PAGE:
ST. PAUL -- It was supposed to be a forum about the struggle of third parties in a dominant two-party political system. Instead, the discussion frequently turned toward war.
That tends to happen when Eugene McCarthy is around.
Last month, the former Minnesota senator and anti-war presidential candidate predicted that the United States wouldn't attack Iraq. On Sunday, he shook his head.
"I'm not clear as to what a pre-emptive strike means," McCarthy said. "I don't think we should call it a war. It's kind of a police action."
McCarthy, whose 1968 Democratic presidential campaign helped galvanize opposition to the Vietnam War, has been a staunch opponent of war in Iraq and believes it's the result of a military and political system run amok.
The military industry has become too big and its influence on politicians -- Republican and Democrat -- too strong, McCarthy said. He compared President Bush to the Romans, who, he said, attacked northern Africa because they needed something to do.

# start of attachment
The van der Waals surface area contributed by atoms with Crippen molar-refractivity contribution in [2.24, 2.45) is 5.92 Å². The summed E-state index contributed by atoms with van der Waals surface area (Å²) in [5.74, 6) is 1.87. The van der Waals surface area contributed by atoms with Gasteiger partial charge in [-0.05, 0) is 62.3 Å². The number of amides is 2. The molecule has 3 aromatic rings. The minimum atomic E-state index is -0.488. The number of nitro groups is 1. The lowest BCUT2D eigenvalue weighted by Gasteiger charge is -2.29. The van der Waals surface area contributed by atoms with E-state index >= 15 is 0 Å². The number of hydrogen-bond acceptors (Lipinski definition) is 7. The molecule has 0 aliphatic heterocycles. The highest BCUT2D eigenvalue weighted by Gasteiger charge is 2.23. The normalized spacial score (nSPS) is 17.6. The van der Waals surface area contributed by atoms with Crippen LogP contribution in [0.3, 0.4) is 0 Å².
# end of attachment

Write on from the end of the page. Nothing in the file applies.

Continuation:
"Bush has found a cause," said McCarthy, who turns 87 Saturday.
More than 100 people attended Sunday's event, titled "A Threat to Democracy: The Tyranny of the Two Party System," at Central Presbyterian Church in downtown St. Paul. Dean Barkley, the independent senator who recently finished the late Sen. Paul Wellstone's term, also participated.
In 1968, an 18-year-old Barkley became inspired by McCarthy. "You got me motivated to get off my butt and get involved," he told McCarthy.
McCarthy, who lives just outside Washington in Virginia, has written more than a dozen books, as well as essays and poetry. He's currently at work on a book critical of the two-party system.
After 1968, McCarthy ran for president several times, most recently as an independent in 1992.
McCarthy, renowned for speaking his mind and dishing out quips, blamed President Bush for using religion to wage his war. "This is a faith-based war," McCarthy said. "The worst thing is faith-based religion."
Regarding terrorism, McCarthy said Americans should look no further than themselves. The United States terrorized black people for 200 years and, later, other countries with its nuclear capability.
Of course, no McCarthy appearance would be complete without a few barbs.
On Gerald Ford: "Ford was a good fellow, he wasn't too complicated."
On Richard Nixon: "Money couldn't hurt him. What do you want? A pure Richard Nixon?"
On the religious right: "It's hard to judge these people because they're all reborn."
On himself: "I've been saying everything for 10 years -- at least."
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